Providing coverage of Alaska and northern Canada's oil and gas industry
May 2024

Vol. 29, No.19 Week of May 12, 2024

EIA forecasts solar to exceed hydro in '25

US electric generation to be up 3% this year, 1% next, with increase from renewables as natural gas, coal shares continue to drop

Kristen Nelson

Petroleum News

The U.S. Energy Information Administration is forecasting that generation of electricity in the U.S. will grow by 3% this year and by 1% in 2025, with the increase powered by renewables, primarily solar power.

In its May Short-Term Energy Outlook, issued May 7, EIA said it expects solar, wind and hydropower will account for 22% of domestic power generation this year, and 24% in 2025, up from 21% in 2023.

The agency is forecasting solar to provide 41% more domestic electricity this year than last, with wind-powered generation up 5%. The share of wind, however, is somewhat speculative, as it is based on expected wind speeds, which could change.

"Renewables have historically generated the most electricity in the spring when output from wind turbines peaks," EIA said. But the agency said wind speeds have been slower than normal in recent months and if that continues, "annual wind generation this year could be less than expected." In addition to a 5% increase from wind this year, EIA expects wind generation to grow 3% in 2025.

In addition to the 41% growth in solar expected this year, especially pronounced from June to September, the agency is forecasting a further 25% growth in 2025.

The rank of solar among renewable resources is also expected to change.

"In 2025, we expect generation from solar to exceed the contribution from hydroelectricity for the first year in history," said EIA Administrator Joe DeCarolis.

The agency said domestic hydropower can vary greatly year to year, typically peaking in late spring during water runoff. U.S. hydropower is expected to increase 6% this year, driven primarily by higher water supply in the Southeast and Northwest. "Most hydropower is generated in the western half of the country," EIA said, but the largest increase this year is expected in the Southeast, which is forecast to see an increase of 10% from last year. Hydropower is expected to grow by 6% next year, with that growth centered in the Northwest.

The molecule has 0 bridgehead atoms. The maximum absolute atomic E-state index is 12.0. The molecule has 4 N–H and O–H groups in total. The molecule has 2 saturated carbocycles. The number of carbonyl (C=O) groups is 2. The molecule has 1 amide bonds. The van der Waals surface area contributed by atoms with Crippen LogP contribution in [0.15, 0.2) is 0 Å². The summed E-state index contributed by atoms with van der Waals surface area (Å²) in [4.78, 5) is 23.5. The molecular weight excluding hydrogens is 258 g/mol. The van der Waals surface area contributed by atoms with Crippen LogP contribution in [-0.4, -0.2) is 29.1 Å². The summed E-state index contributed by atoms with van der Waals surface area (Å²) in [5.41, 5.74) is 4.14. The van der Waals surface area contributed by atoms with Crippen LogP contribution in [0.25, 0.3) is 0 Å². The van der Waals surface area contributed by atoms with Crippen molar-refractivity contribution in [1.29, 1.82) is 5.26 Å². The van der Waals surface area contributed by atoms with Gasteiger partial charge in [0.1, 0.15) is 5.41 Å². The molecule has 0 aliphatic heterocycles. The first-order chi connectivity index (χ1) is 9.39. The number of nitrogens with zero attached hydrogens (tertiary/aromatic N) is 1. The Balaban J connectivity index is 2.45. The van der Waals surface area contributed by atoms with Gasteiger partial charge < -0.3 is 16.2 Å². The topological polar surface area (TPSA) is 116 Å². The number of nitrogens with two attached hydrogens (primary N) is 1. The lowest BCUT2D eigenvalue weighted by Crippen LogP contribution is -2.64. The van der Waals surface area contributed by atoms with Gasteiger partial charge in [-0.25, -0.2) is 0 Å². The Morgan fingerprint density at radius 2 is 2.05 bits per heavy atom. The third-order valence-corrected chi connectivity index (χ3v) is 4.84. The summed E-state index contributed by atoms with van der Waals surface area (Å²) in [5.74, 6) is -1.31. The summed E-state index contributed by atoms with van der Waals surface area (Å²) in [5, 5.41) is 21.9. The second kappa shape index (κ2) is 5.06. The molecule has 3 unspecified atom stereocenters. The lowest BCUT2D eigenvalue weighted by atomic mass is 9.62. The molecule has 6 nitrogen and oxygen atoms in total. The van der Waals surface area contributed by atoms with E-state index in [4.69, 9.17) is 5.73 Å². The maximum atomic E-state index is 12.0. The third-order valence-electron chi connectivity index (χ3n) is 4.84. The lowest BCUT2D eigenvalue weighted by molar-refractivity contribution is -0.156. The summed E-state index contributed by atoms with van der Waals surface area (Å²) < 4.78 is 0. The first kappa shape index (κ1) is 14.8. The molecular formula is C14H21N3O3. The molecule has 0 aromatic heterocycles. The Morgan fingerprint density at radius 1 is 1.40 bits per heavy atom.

The growth in renewables "is likely to constrain growth in generation from natural gas-fired power plants, even with relatively low natural gas prices in the forecast," EIA said, with gas generation expected to be "relatively flat" this year and next. Coal-fired power is expected to continue to decline as coal-fired plants are retired, with a 6% decline expected this year and a 7% decline in 2025.

Natural gas production

U.S. dry natural gas production is forecast to fall 2% from the first quarter of the year, averaging 102 billion cubic feet per day in June, down 4% from a monthly record set last December, driven by low natural gas prices, EIA said.

Some producers have announced curtailment of gas production because of low prices, the agency said, and "a wide price difference between the price of natural gas and petroleum products is encouraging producers to extract higher-value hydrocarbon gas liquids (NGLs) from the natural gas stream."

While EIA expects domestic natural gas production to be down 1% this year, it is expected to rise by 2% next year and reach a record of almost 105 bcf per day, based on a forecast of rising natural gas prices, along with forecast increases in oil production next year, resulting in more associated natural gas production.

The natural gas price at Henry Hub was $2.50 per million British thermal units in 2023 and is forecast to average $2.20 per million Btu this year before rising to $3.10 in 2025.

Crude production

U.S. crude oil production averaged 12.9 million barrels per day last year and is forecast to average 13.2 million bpd this year and 13.7 million in 2025, with the Brent crude oil spot price expected to average $88 per barrel this year, up from $82 in 2023, and $85 in 2025.

EIA said Brent averaged $90 per barrel in April, up $5 from March, "the fourth consecutive monthly increase," but settled at $84 May 2.

The agency noted "subdued" crude oil price volatility for much of this year, attributing that to "significant spare crude oil production capability. If holders of spare production capacity choose to deploy it, supply can be available to the oil market in the event of any short-term supply disruption," with spare capacity in the Organization of Petroleum Exporting Countries estimated at some 4 million barrels per day through next year.

EIA said its forecast of domestic crude oil production growth "does not increase inventories because we expect relatively tight global oil markets in the coming months will mean that additional production will either be exported due to strong global demand for U.S. crude oil or displace some existing crude oil imports."

Globally, oil production is expected to increase by 1 million bpd this year, slower growth than the 1.8 million bpd increase last year. The agency said that although OPEC+ liquid fuels production is expected to decrease by 0.8 million bpd this year, production outside of OPEC+ is expected to increase by 1.8 million bpd, led by production increases in the U.S., Canada, Brazil and Guyana.

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